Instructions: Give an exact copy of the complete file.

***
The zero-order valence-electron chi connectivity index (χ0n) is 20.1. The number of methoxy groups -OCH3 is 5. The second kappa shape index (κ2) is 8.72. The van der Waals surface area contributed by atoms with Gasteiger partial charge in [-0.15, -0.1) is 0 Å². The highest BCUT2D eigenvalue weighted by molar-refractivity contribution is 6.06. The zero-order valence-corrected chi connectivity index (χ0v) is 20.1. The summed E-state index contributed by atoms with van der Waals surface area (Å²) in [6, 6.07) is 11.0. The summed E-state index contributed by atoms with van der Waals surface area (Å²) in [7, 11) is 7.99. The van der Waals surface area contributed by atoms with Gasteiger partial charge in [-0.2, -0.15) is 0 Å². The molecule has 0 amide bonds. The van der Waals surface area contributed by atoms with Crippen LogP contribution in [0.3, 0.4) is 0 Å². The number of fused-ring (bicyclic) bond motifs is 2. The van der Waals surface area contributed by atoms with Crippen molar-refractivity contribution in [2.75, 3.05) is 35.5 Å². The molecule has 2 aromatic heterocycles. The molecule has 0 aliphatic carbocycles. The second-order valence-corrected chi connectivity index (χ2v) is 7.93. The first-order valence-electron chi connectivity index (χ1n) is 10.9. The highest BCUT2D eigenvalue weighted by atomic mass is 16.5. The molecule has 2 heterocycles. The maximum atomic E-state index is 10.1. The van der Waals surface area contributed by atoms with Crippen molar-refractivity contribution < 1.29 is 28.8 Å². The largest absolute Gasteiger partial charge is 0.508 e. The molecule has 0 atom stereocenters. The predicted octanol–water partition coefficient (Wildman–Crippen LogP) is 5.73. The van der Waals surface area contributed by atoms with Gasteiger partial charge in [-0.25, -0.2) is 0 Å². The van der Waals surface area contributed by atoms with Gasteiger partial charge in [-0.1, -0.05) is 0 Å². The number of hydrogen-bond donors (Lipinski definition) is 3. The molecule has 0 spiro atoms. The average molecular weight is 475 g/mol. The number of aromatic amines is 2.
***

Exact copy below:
The zero-order valence-electron chi connectivity index (χ0n) is 20.1. The number of methoxy groups -OCH3 is 5. The second kappa shape index (κ2) is 8.72. The van der Waals surface area contributed by atoms with Gasteiger partial charge in [-0.15, -0.1) is 0 Å². The highest BCUT2D eigenvalue weighted by molar-refractivity contribution is 6.06. The zero-order valence-corrected chi connectivity index (χ0v) is 20.1. The summed E-state index contributed by atoms with van der Waals surface area (Å²) in [6, 6.07) is 11.0. The summed E-state index contributed by atoms with van der Waals surface area (Å²) in [7, 11) is 7.99. The van der Waals surface area contributed by atoms with Gasteiger partial charge in [-0.2, -0.15) is 0 Å². The molecule has 0 amide bonds. The van der Waals surface area contributed by atoms with Crippen LogP contribution in [0.3, 0.4) is 0 Å². The number of fused-ring (bicyclic) bond motifs is 2. The van der Waals surface area contributed by atoms with Crippen molar-refractivity contribution in [2.75, 3.05) is 35.5 Å². The molecule has 2 aromatic heterocycles. The molecule has 0 aliphatic carbocycles. The second-order valence-corrected chi connectivity index (χ2v) is 7.93. The first-order valence-electron chi connectivity index (χ1n) is 10.9. The highest BCUT2D eigenvalue weighted by atomic mass is 16.5. The molecule has 2 heterocycles. The maximum atomic E-state index is 10.1. The van der Waals surface area contributed by atoms with Crippen molar-refractivity contribution < 1.29 is 28.8 Å². The largest absolute Gasteiger partial charge is 0.508 e. The molecule has 0 atom stereocenters. The predicted octanol–water partition coefficient (Wildman–Crippen LogP) is 5.73. The van der Waals surface area contributed by atoms with Gasteiger partial charge in [-0.25, -0.2) is 0 Å². The van der Waals surface area contributed by atoms with Gasteiger partial charge in [-0.1, -0.05) is 0 Å². The number of hydrogen-bond donors (Lipinski definition) is 3. The molecule has 0 spiro atoms. The average molecular weight is 475 g/mol. The number of aromatic amines is 2.